I have a friend named Ray, and Ray has a dog named Eula (yes, that EULA, and yes, Ray enjoys making bad jokes). As some of you may know, I also have a dog, whose name is Rover:
People with dogs must walk these dogs several times a day, and since, as previously established, Ray and I are people with dogs, we walk them several times a day. Sometimes, these walks are coordinated (either by chance or by design) to allow us to chat together whilst we walk. Since Ray lives in Belgium and I live in Stockholm, we must rely on the magic of technology to enable these conversations.
Actually, I was just thinking about that the other day. I spent a year studying abroad in Japan in the year 2000 BS (Before Skype), and whilst VOIP did exist, you either needed expensive hardware or a Linux box with complicated software that only the geekiest of Linux geeks could make work. My parents had neither the hardware nor the Linux expertise, so when I wanted to talk to them, I had to use this legacy thing called a "tele-phone". It's like a phone, but without the screen and the Twitter and all of that. And international calls were bloody expensive! I bought these phone cards for ¥5000--about $50--which had about 15 minutes of credit on them. And now it's just free to call anyone with an Internet connection and an app. 🤯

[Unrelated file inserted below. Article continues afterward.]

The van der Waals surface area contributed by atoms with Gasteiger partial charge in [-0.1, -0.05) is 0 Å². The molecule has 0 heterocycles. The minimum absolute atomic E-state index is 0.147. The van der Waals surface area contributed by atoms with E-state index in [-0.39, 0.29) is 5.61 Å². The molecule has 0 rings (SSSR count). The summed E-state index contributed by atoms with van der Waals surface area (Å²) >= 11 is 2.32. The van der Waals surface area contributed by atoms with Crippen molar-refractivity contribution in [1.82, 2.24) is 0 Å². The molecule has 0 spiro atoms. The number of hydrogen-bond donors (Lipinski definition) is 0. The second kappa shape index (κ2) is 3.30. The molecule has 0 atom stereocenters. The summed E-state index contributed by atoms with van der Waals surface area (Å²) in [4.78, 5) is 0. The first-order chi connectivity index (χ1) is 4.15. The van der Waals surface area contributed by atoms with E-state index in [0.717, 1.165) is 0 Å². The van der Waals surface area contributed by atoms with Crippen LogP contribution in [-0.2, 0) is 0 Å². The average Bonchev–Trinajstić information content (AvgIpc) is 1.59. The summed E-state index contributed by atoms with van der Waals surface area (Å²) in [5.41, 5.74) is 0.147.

In any case, Ray and I walk and talk once a week or so, and the conversations go all over the place. There's a lot of Clojure (Ray's also a Clojure dev), a lot of politics, and some existential rambling. It was on a walk a couple of weeks back that we came to the shocking conclusion that we're doing software all wrong. We've been talking it through a bunch since then, and are trying to figure out how to explain this to people who are not us. When we do figure it out, expect a series of blog posts on the subject. 😀
It's really cool to have an opinionated friend that I can talk to who isn't afraid to disagree with me or point to flaws in my reasoning. Disagreements in good faith are one of the best ways to develop ideas, discard ideas, or figure out how to explain ideas. Of course, we don't disagree about everything; in fact, it's more common that one of us says something that the other one has thought a little about, then we riff on it and explore it.
The other requirement for this to work is that both you and the other person have to be genuinely interested in what the other person is saying, and listen actively. It's so common for a discussion to be more like waiting for your turn to talk instead of actually listening. There's this pithy little saying something like "it's the responsibility of the communicator to be understood," and of course I get the idea behind it, but like so many pithy little sayings, it leaves out the context and in so doing, absolves the listener from their responsibility in the conversation.
That's a topic for another day, actually. We have loads of pithy little sayings in software like "don't repeat yourself" and "if you can't measure it, you can't manage it," and I think they do tremendous harm when misapplied, which is most of the time.
That's it for today. Just remember: a stitch in time saves nine!
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